A charter school reading roundup

A national view, focused on the Panhandle: Education Week published an in-depth look at the challenges facing rural charter schools — focusing extensively on the North Idaho STEM Charter Academy in Rathdrum.

The K-8 school  had a fall 2013 enrollment of 312, and received four stars in the state’s most recent five-star ratings. The school opened  in the fall of 2012 after a three-year process of finding a four-acre site, said co-founder Scott Thomson.

“Facilities is a huge issue, especially for a rural school,” he told Education Week.

The takeaway, from Katie Ash’s article:

“Rural charters face a host of challenges that set them apart from their urban counterparts, charter experts say. Besides a lack of suitable facilities, they have smaller budgets and fewer support services than urban charters; a smaller pool of students, teachers, and administrators to draw from; and, often, particularly tense relationships with their local school districts as they compete for limited resources and relatively few students.

“Such difficulties may help explain why the proportion of charters serving rural communities, though growing, is still small: Rural charters make up about 16 percent — 785 schools — of the total number of charter schools across the United States. And only 111 of those schools operate in remote rural areas.”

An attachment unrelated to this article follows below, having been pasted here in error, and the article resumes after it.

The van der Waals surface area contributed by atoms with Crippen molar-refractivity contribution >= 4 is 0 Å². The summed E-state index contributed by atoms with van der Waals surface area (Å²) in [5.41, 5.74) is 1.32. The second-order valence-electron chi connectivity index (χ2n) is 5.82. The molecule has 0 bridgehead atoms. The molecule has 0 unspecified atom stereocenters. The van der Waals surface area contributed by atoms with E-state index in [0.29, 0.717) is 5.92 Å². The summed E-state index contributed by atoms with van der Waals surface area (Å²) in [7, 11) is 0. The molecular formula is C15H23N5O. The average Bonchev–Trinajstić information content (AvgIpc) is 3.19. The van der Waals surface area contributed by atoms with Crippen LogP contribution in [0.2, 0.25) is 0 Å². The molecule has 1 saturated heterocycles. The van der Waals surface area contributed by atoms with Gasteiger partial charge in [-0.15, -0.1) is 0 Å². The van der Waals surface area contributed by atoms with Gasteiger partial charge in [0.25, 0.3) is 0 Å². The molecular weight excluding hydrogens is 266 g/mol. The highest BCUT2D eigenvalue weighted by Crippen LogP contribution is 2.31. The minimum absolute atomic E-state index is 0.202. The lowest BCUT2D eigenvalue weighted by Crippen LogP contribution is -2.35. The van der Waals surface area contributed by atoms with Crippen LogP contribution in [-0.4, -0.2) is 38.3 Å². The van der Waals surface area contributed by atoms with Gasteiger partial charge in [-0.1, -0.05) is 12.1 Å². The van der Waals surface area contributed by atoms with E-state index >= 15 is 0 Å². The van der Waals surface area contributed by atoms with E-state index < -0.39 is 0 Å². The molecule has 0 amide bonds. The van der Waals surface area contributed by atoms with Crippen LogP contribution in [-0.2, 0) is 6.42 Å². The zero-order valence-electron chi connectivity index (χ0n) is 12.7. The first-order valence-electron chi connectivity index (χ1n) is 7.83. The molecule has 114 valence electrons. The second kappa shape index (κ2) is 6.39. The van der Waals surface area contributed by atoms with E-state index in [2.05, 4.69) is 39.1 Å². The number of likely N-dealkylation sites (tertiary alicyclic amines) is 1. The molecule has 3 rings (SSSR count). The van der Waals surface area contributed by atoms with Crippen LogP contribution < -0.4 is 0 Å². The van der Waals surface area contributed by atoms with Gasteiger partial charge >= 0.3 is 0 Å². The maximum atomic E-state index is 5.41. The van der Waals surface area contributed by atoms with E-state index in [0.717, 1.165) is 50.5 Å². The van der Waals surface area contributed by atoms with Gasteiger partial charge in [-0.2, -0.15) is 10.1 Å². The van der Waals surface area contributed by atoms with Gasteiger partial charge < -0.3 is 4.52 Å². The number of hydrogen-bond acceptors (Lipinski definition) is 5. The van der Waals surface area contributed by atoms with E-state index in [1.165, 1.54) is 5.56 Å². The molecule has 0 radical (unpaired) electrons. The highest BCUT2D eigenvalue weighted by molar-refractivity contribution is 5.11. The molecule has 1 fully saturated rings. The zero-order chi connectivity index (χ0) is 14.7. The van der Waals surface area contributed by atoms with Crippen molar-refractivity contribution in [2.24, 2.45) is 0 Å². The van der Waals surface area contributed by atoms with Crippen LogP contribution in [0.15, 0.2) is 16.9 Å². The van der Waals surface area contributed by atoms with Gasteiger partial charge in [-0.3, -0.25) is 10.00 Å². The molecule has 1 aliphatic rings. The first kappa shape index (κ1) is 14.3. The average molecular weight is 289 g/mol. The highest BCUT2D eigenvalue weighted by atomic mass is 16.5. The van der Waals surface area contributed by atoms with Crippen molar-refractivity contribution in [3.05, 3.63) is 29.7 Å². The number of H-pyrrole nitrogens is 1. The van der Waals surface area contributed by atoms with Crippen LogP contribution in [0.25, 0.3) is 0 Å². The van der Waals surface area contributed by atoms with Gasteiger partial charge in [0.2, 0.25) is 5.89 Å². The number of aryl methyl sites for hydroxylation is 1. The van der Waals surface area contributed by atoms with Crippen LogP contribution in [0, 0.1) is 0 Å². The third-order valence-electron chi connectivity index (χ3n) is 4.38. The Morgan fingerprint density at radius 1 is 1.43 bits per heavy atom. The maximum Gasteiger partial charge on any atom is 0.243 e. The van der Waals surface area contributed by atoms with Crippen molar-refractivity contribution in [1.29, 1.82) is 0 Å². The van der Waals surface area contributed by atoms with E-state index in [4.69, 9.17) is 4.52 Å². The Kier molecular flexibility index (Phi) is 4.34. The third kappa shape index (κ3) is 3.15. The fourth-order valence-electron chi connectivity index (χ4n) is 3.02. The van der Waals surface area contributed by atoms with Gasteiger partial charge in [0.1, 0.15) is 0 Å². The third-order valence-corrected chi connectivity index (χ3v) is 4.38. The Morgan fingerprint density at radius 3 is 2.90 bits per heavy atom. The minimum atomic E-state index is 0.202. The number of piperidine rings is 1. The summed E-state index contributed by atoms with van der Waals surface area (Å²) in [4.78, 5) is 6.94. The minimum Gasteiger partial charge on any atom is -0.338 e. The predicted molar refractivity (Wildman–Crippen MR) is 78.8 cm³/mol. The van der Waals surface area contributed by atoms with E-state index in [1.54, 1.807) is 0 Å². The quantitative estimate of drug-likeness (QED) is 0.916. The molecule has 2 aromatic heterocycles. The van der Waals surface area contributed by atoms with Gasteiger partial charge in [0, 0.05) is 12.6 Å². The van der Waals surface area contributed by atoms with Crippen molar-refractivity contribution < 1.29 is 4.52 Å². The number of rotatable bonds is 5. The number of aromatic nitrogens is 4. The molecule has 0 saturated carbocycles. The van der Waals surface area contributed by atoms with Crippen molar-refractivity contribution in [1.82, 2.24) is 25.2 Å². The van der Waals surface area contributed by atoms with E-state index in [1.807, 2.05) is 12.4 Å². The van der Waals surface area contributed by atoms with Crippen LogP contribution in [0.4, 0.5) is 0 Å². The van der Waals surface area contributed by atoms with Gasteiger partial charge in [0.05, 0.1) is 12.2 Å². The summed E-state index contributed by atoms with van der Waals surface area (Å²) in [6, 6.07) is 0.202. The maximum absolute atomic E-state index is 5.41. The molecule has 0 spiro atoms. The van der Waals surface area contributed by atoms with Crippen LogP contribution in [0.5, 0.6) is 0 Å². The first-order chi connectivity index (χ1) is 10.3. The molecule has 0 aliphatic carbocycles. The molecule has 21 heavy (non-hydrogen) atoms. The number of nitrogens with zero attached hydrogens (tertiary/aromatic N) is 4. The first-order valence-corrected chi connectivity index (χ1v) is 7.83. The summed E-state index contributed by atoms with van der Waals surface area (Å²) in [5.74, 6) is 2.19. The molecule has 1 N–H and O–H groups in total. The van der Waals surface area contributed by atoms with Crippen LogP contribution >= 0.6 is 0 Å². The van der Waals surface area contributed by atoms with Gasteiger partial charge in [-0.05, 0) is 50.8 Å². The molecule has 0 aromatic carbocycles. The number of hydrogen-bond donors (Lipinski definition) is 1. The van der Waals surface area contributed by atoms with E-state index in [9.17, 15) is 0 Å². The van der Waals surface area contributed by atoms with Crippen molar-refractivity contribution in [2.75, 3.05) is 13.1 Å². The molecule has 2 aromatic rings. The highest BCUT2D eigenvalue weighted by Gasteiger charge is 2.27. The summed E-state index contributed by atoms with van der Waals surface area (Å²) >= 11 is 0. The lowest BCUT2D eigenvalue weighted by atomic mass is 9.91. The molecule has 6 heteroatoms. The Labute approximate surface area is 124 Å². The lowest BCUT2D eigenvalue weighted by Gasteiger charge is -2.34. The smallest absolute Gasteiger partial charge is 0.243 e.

A view from Burley: Charter school advocates held an informational meeting in Burley recently to tout the state’s leading online charter, Idaho Virtual Academy, and the new Idaho College & Career Readiness Academy.

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Both receive their curricula from K12 Inc., a national provider of online curricula and materials.

Parents and K12’s local development manager Heidi Higgins touted the virtual academy experience, according to a Twin Falls Times-News account of the meeting. The virtual academy received three stars in the state’s latest five-star ratings.

But the article also points out some of the controversies surrounding K12 — including the NCAA’s recent announcement that it will no longer accept academic credits from two dozen K12 schools. No Idaho schools are on that list.

To look up school star ratings, and access other school data, go to our Idaho Ed Trends site.

Disclosure: North Idaho STEM Charter School received a startup grant from the J.A. and Kathryn Albertson Foundation, which also funds Idaho Education News.

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